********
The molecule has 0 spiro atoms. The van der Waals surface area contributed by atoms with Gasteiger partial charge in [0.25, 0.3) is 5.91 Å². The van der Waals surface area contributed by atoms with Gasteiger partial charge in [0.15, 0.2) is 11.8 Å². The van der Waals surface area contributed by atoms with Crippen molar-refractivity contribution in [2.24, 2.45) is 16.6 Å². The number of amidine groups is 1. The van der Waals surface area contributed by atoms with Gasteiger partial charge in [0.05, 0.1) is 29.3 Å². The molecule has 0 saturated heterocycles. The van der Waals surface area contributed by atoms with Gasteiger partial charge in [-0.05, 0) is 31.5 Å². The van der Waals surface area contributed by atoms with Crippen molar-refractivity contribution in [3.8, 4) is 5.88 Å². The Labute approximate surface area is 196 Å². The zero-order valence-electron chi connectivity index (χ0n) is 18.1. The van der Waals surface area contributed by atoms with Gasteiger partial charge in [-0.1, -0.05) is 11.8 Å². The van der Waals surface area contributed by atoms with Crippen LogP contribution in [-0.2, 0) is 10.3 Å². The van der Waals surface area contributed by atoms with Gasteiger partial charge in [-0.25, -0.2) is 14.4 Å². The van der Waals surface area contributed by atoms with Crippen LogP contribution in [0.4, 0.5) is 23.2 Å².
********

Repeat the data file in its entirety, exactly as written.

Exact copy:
The molecule has 0 spiro atoms. The van der Waals surface area contributed by atoms with Gasteiger partial charge in [0.25, 0.3) is 5.91 Å². The van der Waals surface area contributed by atoms with Gasteiger partial charge in [0.15, 0.2) is 11.8 Å². The van der Waals surface area contributed by atoms with Crippen molar-refractivity contribution in [2.24, 2.45) is 16.6 Å². The number of amidine groups is 1. The van der Waals surface area contributed by atoms with Gasteiger partial charge in [0.05, 0.1) is 29.3 Å². The molecule has 0 saturated heterocycles. The van der Waals surface area contributed by atoms with Gasteiger partial charge in [-0.05, 0) is 31.5 Å². The van der Waals surface area contributed by atoms with Crippen molar-refractivity contribution in [3.8, 4) is 5.88 Å². The Labute approximate surface area is 196 Å². The zero-order valence-electron chi connectivity index (χ0n) is 18.1. The van der Waals surface area contributed by atoms with Gasteiger partial charge in [-0.1, -0.05) is 11.8 Å². The van der Waals surface area contributed by atoms with Crippen LogP contribution in [-0.2, 0) is 10.3 Å². The van der Waals surface area contributed by atoms with Gasteiger partial charge in [-0.25, -0.2) is 14.4 Å². The van der Waals surface area contributed by atoms with Crippen LogP contribution in [0.4, 0.5) is 23.2 Å².